Good heavens, it's raining and Labour's still dry

God is a socialist, surely. Just as voters braced for cold showers and blackouts, the rains came and filled the lakes. For good measure, June was warm (well, not too cold).

This is the second year it has rained on cue. In April last year one generator gravely warned me of price spikes in the campaign if Helen Clark pulled an early election.

She did. The rains came. The prices stayed unspiked.

Add in two super years for the economy — and then last month, along with the rain, consumer confidence back in the black in June. It’s enough to make you scan the heavens for omens. Clark says she hasn’t been down on her knees (can you imagine that anyway?). But what has this government got?

Put yourself in the pinstripes or pearls of those gathering in Christchurch on Friday for National’s annual conference. They could be forgiven for feeling spurned by some more ineffable being than the voters.

The turning point — when voters’ presumption about a government turns from benefit of the doubt to suspicion — is not yet here.

Not since National’s longest-serving Prime Minister, Sir Keith Holyoake, in the 1960s has a government had it so good for so long. And Holyoake did not have poll ratings like Clark’s and Labour’s. Labour averaged 53 per cent in June.

So the task for Bill English, the nearest to a Holyoake leader National has had since, is beginning to look Sisyphean. No sooner does he make some ground pushing up the political mountain than he slips back again. Over and over.

At least for now he is not under challenge as leader. The headless-chook episode back in April stayed headless.

But that is not to say English is now revered and celebrated. “It is still unsettled” in the caucus, said a well-wired MP last week. The next real leader, I hear repeatedly, is Simon Power and he is in no hurry to field a hospital pass. He wants much more experience.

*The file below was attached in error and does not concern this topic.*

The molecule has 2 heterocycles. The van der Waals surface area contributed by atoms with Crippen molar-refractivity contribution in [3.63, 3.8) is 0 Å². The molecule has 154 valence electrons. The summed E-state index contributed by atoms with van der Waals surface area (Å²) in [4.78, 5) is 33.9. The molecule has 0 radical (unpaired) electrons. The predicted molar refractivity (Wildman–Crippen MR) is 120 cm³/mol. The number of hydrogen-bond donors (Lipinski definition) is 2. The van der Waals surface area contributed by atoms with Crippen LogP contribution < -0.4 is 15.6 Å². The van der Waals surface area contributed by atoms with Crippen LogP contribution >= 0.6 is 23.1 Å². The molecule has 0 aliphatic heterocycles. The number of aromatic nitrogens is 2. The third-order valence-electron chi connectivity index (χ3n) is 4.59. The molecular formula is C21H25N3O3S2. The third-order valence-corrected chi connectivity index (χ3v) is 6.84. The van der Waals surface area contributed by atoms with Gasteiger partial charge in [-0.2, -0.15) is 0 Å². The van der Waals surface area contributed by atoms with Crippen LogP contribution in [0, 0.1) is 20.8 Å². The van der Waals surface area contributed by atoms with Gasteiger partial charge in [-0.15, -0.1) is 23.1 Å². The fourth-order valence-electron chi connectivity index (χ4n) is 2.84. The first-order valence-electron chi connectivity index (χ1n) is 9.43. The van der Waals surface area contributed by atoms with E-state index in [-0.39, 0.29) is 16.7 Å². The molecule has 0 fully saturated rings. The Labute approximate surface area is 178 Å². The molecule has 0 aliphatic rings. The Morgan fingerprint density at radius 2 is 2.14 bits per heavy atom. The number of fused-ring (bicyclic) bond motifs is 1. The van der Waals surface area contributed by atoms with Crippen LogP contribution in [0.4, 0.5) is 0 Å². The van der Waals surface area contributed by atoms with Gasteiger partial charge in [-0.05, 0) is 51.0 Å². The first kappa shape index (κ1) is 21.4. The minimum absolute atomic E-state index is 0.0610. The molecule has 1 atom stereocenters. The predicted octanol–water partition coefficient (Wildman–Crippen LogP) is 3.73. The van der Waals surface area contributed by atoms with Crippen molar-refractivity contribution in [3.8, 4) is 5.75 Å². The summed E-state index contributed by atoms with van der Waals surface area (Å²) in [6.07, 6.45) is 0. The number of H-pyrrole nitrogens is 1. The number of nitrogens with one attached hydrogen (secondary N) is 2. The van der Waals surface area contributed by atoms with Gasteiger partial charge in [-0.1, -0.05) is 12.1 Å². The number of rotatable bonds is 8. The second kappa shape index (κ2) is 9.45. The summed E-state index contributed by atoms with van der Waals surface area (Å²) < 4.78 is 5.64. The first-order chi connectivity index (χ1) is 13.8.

Give English credit for grit, though: he has got up from the bottom of that indecorous April ruck and lumbered on — much like Clark in mid-1996 after Michael Cullen half-led a headless-chook bring-back-Mike-Moore event.

Give English credit for some good groundwork, too. He was a driving force behind the desperately overdue streamlining of the organisation outside Parliament approved by a special conference in April.

Now regional managers are on the staff of media mogul Steven Joyce, who is general manager, not secretary or director. The party now has the capacity it woefully lacked last year to run a coordinated national campaign.

A new, slim board will be elected this weekend and there are some promising candidates. A process that feeds party members’ views on policy into the caucus seems to be working — and there is a determination that the board will sign off official policy to avert the sorts of surprises the caucus sprang last year.

A pool of candidates is to be established and they are to be trained. Current president Judy Kirk, likely to be re-elected, wants the selection round for the 2005 election completed by end-2004. She is claiming a surge in membership and funds, though off a low base. A pamphlet proclaiming the party’s reformulated values and principles will be launched at the conference.

Another innovation at the conference will be a meeting of all electorate chairs, who are the lynchpins of a well-functioning party. The meeting will be a sort of unofficial council.

And the party has been polling and running focus groups.

At the parliamentary end English has now got out base papers on economic and welfare policy. Education is next and the Treaty of Waitangi later in the year.

This should help lay groundwork for overcoming a widespread complaint that it is not clear what National stands for.

National has also been operating better in the House and scoring some hits. Now that superstar Tony Blair’s Labour has suddenly slipped behind the Tories in Britain, who knows what might happen here?


The position papers are painfully slow in coming. MPs still complain English is indecisive.

And much of the MPs’ activity, especially in the House, is oppositionist: opposing almost anything the government does, sometimes using the most extreme imaginable scenario; and waving every shroud they can find.

Some of this verges on the silly. Much passes the punters by (a small exception is the methane tax on farmers, whose wives might now desert Labour). Oppositionism doesn’t establish what National stands for. Indeed it may obscure it.

English so far hasn’t found a balance between the strategic and tactical.

So there will be interest in his conference speech on Saturday. Will it be his last? Or a marker on the way to an illustrious prime ministership? Or a stage in, as he puts it, “consolidation”?

National is on the way back — but not yet with such momentum that anyone would notice who is not up close. The delegates this weekend could do with a made-in-heaven performance from their leader. But can She spare the time from looking after Labour?